Windows 7 and Touchscreen are here

Right before Windows 7 hits the streets this week, we take a look at a Dell Studio One touchscreen PC that implements the improved touch capabilities included with the new operating system. The Dell system is a 19-in wide screen multi-touch capable all-in-one computer that uses an Intel Pentium CPU (yes that name continues) and an NVIDIA ION chipset. Come see if this PC will make you yearn for a monitor with fingerprints on it.
Last week I got a chance to spend a few days with a Windows 7 based PC from Dell, the Studio One.  This all-in-one PC is designed in to be nearly completely wireless (power still required) and integrates an optical touchscreen interface for a unique interactive experience.  I put together a short video review of the unit included below that looks at the Dell Studio One design, the touchscreen technology and how it works with Windows 7 today, general purpose computing on the machine and more. 



While the video above goes into a lot more detail that the images and provided text below, I have both available here for those of you that don’t want to watch the video or can’t because of your pestering boss hovering around behind you.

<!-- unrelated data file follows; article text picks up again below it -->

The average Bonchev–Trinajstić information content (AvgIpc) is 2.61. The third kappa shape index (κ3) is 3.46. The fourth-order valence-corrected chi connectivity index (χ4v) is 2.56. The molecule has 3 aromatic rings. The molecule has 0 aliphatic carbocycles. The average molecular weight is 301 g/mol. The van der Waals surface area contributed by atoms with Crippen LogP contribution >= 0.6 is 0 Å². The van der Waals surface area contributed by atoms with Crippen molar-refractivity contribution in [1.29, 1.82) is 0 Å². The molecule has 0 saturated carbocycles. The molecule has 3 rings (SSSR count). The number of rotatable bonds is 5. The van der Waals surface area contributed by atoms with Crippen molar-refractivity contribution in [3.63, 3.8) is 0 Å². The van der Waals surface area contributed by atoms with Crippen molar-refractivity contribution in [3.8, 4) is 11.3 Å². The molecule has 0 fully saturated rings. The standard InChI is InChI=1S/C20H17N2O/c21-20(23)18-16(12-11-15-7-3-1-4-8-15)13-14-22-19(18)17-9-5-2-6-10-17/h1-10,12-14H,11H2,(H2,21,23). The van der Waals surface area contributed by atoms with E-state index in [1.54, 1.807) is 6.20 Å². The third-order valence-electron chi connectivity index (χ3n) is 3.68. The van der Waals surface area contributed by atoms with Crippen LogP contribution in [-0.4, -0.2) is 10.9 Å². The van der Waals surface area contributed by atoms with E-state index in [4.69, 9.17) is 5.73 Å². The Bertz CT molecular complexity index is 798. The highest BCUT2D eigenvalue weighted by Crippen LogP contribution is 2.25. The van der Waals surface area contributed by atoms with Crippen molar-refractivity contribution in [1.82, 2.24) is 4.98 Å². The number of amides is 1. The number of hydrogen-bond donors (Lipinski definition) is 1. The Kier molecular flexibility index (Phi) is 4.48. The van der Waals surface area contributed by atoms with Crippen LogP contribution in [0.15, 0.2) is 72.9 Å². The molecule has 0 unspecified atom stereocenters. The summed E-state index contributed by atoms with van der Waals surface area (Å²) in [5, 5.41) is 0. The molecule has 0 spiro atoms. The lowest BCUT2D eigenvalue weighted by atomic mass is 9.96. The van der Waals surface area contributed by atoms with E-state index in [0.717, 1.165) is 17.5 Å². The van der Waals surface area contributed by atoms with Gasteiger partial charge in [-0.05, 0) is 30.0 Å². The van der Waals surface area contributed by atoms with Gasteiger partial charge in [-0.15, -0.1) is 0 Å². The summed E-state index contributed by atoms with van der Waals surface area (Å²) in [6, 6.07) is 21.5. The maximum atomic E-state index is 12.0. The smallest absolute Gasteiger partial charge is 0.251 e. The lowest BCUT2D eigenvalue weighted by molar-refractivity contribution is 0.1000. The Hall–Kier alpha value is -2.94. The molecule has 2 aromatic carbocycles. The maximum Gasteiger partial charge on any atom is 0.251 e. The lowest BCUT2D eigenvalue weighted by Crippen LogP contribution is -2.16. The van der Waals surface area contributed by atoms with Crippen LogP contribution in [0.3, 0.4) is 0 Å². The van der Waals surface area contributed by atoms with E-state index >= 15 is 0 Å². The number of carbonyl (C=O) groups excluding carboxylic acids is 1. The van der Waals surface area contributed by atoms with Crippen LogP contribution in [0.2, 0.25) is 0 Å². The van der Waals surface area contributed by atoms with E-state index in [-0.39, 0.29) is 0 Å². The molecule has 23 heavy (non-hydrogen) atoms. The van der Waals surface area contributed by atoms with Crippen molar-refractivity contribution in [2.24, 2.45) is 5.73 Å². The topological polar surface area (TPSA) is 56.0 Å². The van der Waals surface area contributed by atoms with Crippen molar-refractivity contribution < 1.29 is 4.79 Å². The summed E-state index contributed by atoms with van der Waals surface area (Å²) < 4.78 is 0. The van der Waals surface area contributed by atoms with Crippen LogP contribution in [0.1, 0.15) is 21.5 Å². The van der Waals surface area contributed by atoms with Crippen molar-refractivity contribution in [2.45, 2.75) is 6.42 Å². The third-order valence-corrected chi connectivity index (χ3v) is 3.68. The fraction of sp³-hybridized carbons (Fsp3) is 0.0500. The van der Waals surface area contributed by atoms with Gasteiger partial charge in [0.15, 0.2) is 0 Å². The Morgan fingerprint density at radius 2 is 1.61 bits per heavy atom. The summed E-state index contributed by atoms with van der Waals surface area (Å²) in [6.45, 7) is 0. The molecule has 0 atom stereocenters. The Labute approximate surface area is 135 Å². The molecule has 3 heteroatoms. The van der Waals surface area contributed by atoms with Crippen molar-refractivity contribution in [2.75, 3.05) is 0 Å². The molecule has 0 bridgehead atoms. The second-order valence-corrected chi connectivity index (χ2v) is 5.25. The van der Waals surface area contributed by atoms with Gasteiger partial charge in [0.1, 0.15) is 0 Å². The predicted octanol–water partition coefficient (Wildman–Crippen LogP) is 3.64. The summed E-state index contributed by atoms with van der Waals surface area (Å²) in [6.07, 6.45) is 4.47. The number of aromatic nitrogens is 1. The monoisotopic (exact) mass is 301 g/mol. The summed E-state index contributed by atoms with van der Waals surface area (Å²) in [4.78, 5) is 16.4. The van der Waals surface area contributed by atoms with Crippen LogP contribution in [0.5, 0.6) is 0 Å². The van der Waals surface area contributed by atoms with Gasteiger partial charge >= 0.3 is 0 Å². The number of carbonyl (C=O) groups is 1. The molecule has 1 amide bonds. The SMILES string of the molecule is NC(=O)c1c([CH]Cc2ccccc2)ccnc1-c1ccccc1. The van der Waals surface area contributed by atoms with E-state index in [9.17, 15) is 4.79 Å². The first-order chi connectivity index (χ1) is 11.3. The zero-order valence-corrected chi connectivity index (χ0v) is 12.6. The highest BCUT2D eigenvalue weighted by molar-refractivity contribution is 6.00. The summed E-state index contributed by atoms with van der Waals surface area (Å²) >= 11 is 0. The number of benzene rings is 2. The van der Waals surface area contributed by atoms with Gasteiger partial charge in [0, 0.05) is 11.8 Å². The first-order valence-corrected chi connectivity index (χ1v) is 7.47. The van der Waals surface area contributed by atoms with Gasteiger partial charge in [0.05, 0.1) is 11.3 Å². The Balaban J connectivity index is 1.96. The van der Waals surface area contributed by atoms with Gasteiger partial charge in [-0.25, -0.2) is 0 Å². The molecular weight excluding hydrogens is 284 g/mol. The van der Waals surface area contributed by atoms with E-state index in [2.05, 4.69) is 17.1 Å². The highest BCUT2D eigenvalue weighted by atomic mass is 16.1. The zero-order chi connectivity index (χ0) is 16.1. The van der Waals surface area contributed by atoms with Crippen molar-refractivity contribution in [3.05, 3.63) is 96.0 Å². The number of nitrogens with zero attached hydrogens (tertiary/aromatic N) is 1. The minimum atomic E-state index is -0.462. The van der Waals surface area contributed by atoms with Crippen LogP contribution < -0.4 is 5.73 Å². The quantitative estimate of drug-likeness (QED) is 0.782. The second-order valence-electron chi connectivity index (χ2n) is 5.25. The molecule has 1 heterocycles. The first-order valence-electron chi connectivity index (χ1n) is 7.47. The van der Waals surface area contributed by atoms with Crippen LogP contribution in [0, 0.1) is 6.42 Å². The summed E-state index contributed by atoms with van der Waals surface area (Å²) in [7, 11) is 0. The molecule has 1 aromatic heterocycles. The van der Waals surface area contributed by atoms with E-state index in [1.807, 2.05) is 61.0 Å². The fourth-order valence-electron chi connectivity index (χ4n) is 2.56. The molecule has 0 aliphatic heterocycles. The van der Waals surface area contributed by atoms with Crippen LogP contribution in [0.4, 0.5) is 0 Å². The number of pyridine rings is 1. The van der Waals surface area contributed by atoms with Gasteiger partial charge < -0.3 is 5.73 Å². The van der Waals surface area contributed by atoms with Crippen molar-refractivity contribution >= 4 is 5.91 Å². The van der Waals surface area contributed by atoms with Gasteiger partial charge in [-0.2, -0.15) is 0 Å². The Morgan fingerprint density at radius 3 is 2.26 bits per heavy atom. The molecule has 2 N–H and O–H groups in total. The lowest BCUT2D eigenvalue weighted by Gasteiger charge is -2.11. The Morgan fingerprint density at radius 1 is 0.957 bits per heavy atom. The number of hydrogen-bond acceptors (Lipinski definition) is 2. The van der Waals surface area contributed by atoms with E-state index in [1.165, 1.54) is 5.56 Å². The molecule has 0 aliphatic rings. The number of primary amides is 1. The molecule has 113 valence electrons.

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This image, besides showing me with a distraught look on my face, is in place merely to show you the size and scale of the Dell Studio One.  The screen is a wide screen 19-in display with a large bezel around the outside for both appearances and to include the integrated stereo speakers. 

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The system is very clean in its design and when paired with the matching wireless keyboard and mouse, only has a single power cord to destroy the appearance of it being a self-contained machine. The hardware itself is built around an Intel Pentium E5200 dual-core processor that runs at 2.5 GHz and an NVIDIA ION chipset (also known as the GeForce 9400M chipset) to provide the bulk of the processing power.  This is a similar combination to the Apple iMacs (though with a slightly slower CPU) and is noteworthy in that it DOES NOT use the crippled Atom CPU.